Is Oedipus a Tragic Hero? In the play of “Oedipus the King”, Oedipus is in fact a tragic hero according to Aristotle’s definition. Aristotle defined a tragic hero according to these standards: A tragic hero has to be a king or a man of noble stature, a tragic hero must be an honorable man and his downfall occurs from an act injustice cause by ignorance, the downfall of a tragic hero is his own fault and nobody is to blame for, the hero’s downfall is not always earned but his punishment goes beyond from his or her crime, and after his or her downfall the hero learns a valuable lesson. They play is written like it was purposely wrote to meet the qualities of a tragic hero according to Aristotle by using Oedipus as an example. Oedipus meets all the qualities of a tragic hero by him being a man of noble and honorable stature, but his downfall is caused by his own fault but by an act of unfairness, his downfall is not earned by his acts, but at the end he learns a lesson.
Fortunato is a proud man and he does not think that his death with be due to something as petty as a cold. Rather, he believes that his life will end as a result of some courageous act and he will die a noble death. However, Montressor can only laugh at this thought because he knows Fortunato's death will be far from noble and his pride will be broken when he is caught in his trap. Another instance of foreshadowing comes with the trowel scene. At one point in their journey, Fortunato makes a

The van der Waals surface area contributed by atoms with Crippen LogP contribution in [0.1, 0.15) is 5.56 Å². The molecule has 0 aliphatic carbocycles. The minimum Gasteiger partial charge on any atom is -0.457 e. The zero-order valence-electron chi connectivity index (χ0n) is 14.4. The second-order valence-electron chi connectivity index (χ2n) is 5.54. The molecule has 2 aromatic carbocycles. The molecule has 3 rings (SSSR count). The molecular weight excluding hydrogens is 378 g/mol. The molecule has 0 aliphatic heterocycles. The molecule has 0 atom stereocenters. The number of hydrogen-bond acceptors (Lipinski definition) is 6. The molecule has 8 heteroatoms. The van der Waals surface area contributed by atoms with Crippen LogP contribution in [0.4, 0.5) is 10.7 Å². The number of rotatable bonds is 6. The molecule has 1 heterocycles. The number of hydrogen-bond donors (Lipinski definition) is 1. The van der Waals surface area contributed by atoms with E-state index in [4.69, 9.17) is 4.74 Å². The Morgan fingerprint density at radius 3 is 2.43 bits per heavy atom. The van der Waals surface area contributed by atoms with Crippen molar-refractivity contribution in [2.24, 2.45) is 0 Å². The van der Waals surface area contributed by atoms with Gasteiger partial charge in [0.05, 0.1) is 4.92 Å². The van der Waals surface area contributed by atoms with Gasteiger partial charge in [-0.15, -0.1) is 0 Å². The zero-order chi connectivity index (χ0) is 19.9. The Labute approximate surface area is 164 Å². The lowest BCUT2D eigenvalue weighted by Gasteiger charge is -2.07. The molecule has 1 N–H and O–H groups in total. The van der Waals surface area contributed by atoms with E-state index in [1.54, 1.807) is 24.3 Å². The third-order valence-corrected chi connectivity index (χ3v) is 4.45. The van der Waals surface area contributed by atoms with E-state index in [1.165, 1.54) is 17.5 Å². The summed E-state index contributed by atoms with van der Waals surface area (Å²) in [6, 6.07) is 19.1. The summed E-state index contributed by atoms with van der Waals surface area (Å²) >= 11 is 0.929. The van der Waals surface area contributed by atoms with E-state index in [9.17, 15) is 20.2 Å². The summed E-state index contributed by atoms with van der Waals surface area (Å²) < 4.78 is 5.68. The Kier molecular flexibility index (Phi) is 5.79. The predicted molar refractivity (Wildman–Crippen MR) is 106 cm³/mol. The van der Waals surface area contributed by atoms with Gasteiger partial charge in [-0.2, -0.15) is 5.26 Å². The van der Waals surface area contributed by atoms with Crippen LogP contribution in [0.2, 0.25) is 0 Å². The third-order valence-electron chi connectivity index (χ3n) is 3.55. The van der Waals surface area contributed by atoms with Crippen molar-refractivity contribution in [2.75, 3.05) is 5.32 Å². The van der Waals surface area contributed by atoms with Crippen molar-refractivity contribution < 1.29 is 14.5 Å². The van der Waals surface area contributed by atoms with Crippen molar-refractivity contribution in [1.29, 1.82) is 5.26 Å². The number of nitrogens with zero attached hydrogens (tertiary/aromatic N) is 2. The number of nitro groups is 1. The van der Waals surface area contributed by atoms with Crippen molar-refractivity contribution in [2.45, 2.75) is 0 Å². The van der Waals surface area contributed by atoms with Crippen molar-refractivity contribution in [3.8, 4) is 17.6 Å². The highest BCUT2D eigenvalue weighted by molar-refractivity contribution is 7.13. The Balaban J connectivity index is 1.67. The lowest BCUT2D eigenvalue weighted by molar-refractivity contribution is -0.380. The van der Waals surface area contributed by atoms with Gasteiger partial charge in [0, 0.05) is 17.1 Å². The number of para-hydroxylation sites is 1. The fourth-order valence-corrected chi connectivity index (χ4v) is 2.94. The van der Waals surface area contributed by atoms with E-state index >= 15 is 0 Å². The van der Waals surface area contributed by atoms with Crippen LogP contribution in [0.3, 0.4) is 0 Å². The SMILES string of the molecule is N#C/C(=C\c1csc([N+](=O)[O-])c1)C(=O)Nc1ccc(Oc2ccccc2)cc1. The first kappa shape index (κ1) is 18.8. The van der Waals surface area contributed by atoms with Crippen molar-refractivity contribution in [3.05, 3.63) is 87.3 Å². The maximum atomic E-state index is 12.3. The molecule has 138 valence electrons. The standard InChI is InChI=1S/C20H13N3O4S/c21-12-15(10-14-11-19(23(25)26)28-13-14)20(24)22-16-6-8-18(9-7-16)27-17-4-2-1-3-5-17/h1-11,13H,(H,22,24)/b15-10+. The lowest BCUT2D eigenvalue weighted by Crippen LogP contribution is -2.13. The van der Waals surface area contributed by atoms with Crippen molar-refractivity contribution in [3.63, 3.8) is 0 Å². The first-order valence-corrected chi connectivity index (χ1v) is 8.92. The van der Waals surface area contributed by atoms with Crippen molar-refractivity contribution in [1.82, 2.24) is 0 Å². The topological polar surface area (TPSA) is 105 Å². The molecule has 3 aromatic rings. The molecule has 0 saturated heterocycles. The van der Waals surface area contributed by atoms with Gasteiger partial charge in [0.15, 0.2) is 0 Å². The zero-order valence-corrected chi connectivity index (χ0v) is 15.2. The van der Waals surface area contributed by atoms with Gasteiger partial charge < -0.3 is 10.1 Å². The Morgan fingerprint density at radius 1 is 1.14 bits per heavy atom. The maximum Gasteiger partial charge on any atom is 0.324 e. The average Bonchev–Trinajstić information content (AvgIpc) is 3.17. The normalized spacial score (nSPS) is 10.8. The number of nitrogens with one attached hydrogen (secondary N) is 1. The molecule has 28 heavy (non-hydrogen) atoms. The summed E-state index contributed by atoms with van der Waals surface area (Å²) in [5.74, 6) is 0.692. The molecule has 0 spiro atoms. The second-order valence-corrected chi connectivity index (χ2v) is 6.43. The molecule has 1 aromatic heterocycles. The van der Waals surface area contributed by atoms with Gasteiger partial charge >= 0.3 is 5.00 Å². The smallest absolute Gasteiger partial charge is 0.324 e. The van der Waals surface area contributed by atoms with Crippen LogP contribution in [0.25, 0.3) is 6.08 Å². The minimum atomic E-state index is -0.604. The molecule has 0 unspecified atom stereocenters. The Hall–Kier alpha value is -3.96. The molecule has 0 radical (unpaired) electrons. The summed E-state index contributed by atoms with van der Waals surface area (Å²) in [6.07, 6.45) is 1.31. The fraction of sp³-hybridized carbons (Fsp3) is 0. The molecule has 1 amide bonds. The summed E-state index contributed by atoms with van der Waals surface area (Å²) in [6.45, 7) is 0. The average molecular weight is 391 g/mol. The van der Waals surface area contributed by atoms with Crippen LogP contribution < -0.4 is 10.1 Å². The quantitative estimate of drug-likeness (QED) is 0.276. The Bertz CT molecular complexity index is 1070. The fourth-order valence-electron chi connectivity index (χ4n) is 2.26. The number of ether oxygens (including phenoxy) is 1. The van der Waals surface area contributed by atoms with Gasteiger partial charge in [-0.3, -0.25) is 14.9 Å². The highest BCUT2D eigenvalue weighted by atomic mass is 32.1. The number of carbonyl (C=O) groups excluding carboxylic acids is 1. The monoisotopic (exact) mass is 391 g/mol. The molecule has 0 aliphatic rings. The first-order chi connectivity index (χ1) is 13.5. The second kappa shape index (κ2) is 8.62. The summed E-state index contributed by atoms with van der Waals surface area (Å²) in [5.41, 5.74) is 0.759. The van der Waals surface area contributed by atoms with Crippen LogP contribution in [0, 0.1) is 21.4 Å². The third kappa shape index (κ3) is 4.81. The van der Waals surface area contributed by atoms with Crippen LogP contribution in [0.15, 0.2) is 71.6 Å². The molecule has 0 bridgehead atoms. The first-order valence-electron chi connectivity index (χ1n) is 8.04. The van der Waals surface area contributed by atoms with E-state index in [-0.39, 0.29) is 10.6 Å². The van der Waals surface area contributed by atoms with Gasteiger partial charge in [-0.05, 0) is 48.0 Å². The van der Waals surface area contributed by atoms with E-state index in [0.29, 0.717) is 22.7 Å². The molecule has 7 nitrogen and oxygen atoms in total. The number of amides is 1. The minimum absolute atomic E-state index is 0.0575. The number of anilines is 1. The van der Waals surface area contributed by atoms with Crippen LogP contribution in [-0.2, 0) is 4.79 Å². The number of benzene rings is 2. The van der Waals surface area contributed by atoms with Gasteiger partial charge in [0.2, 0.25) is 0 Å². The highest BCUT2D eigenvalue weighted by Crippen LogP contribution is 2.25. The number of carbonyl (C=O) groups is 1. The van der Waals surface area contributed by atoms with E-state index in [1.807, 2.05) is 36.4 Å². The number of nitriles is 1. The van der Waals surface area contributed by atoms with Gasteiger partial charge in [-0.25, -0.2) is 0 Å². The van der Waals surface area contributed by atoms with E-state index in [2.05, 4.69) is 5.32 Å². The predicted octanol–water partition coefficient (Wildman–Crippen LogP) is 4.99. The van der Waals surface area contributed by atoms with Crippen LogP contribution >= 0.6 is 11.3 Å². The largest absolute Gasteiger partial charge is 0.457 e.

The Underground Man is a hermit. He is always alone which is a sign for existentialism because he argues that every man is in constant isolation. Man is born alone and he will also die alone. He is away from his fellow human beings. The Underground Man makes his unchanging character known within this quote; “I did not, of course, maintain friendly relations with my comrades and soon was at loggerheads with them and in my youth and inexperience I even gave up bowing to them, as though I had cut off all relations.
Even his father’s death has brought shame to Okonkwo. So he strives to be a successful and affluent man and through his hard work and determination he becomes one. Achebe’s diction in this quote allows the reader to realize the seriousness of Oknonkwo’s fear of failure. For example,” It was deeper and more intimate than the fear of evil.” This alone shows that his fear of failure is ultimately going to lead to his downfall because failure is what makes him this man who is afraid to show any feelings that will be seen as “agbala” which means womanly. This fear throughout the novel causes him to make rash and impetuous decisions in order to achieve a high stature in the tribe.
However, his misfortune is not entirely deserved. One might say his punishment exceeds the crime, in which case he is admirable in the eyes of the viewer. Before Othello’s tragic death a catharsis is produced, and Othello has gained self- knowledge. A tragedy, such as Othello creates a shared, common experience. Some might say that Othello’s tragic flaw is his jealousy however others may argue that jealousy is not a